Angela Ferraiolo’s “The End of Capitalism” is an interactive Flash movie compiled from a variety of sources—archival films, animated educational materials, televised interviews, and passages of text—all of which pertain to ideas and attitudes about capitalism, ranging from pro-capitalist propaganda reels from the American post-war period to the artist’s own provocative statements on the nature of life in a capitalistic society. Enhanced by an eerie sonic backdrop, the sequence of words and images are arranged through a movie engine which allows for viewers to end and initiate new segments as they click on the multi-colored buttons that appear as a recurring motif throughout the piece.
Beyond the 2008 economic meltdown which provides context for the piece, “The End of Capitalism” also appears to draw inspiration from the works of visual artist Barbara Kruger, who combines nostalgic black and white photos with simple, bold text to provide ironic commentary on many fundamental assumptions of American society. Like Kruger’s work, Ferraiolo’s montage, in its more aphoristic moments, mimics the language of the advertising slogan while making provocative points about the promises of capitalism, opening up semiotic spaces between words and images. For instance, the brief statement, “A DOLLAR IS A SYMBOL,” overlays an archival clip of a middle-aged businessman speaking about the importance of maintaining a stable currency. The plainness of the statement coupled with the speaker’s lecture provides opportunities to contemplate the dual life of cash under the ideology of capitalism—both as the foundation, the source, of a “free” society and as a fetish for goods and services, a mere representation of “real” value. Interspersed between the video segments are lengthy stream-of-consciousness textual passages on capitalism. Here, the author’s voice provides insights from within the framework of the contemporary corporate workplace, revealing a strong sense of frustration, resentment, and, even, rage.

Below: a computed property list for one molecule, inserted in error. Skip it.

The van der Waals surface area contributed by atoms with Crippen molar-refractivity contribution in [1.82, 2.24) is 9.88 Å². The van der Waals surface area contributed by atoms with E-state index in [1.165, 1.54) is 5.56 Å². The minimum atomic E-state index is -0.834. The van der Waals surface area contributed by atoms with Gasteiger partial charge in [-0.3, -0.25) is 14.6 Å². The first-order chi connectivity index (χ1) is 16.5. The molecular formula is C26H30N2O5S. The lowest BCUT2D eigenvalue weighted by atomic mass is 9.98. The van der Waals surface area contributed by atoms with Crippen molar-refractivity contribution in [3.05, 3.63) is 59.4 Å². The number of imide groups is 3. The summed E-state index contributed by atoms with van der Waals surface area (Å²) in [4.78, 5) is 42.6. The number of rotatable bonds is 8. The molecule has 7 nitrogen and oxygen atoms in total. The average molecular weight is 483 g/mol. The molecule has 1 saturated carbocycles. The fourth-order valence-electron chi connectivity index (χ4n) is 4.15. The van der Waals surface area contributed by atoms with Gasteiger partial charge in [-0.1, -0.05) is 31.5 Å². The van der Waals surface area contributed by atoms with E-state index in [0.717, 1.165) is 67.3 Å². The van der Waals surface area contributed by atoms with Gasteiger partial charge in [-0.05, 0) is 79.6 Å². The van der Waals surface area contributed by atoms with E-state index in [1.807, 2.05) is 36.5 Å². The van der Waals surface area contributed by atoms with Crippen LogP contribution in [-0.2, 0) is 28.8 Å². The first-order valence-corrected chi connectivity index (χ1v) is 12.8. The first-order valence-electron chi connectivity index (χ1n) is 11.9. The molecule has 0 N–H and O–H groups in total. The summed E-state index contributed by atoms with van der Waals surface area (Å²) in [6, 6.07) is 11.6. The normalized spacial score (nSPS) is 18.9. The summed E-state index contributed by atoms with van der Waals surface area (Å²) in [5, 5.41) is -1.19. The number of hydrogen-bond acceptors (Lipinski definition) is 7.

“The End of Capitalism” might easily be considered in the context of the larger body of literary projects on American capitalism, from early works like Upton Sinclair’s The Jungle and F. Scott Fitzgerald’s Great Gatsby to more recent projects like Philip K. Dick’s Ubik and Chuck Palahniuk’s Fight Club, posing human questions to the impersonal forces that shape our society.